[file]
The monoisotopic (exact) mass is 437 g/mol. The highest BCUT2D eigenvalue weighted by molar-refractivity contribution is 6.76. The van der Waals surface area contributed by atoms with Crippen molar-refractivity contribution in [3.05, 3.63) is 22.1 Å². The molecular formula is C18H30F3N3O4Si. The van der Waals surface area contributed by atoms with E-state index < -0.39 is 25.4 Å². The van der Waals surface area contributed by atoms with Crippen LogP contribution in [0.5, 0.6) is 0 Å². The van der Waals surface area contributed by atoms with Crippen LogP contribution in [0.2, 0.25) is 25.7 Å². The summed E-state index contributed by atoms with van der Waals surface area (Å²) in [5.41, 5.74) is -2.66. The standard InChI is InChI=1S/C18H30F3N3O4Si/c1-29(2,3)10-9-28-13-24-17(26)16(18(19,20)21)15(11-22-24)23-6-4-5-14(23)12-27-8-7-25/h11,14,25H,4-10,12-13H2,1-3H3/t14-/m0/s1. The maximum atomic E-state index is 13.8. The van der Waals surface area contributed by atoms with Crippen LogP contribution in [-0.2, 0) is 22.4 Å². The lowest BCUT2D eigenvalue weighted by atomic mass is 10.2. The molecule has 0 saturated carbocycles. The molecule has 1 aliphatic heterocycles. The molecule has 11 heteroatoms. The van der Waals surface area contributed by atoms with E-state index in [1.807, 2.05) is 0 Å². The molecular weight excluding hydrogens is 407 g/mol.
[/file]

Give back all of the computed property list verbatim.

The monoisotopic (exact) mass is 437 g/mol. The highest BCUT2D eigenvalue weighted by molar-refractivity contribution is 6.76. The van der Waals surface area contributed by atoms with Crippen molar-refractivity contribution in [3.05, 3.63) is 22.1 Å². The molecular formula is C18H30F3N3O4Si. The van der Waals surface area contributed by atoms with E-state index < -0.39 is 25.4 Å². The van der Waals surface area contributed by atoms with Crippen LogP contribution in [0.5, 0.6) is 0 Å². The van der Waals surface area contributed by atoms with Crippen LogP contribution in [0.2, 0.25) is 25.7 Å². The summed E-state index contributed by atoms with van der Waals surface area (Å²) in [5.41, 5.74) is -2.66. The standard InChI is InChI=1S/C18H30F3N3O4Si/c1-29(2,3)10-9-28-13-24-17(26)16(18(19,20)21)15(11-22-24)23-6-4-5-14(23)12-27-8-7-25/h11,14,25H,4-10,12-13H2,1-3H3/t14-/m0/s1. The maximum atomic E-state index is 13.8. The van der Waals surface area contributed by atoms with Crippen LogP contribution in [-0.2, 0) is 22.4 Å². The lowest BCUT2D eigenvalue weighted by atomic mass is 10.2. The molecule has 0 saturated carbocycles. The molecule has 1 aliphatic heterocycles. The molecule has 11 heteroatoms. The van der Waals surface area contributed by atoms with E-state index in [1.807, 2.05) is 0 Å². The molecular weight excluding hydrogens is 407 g/mol.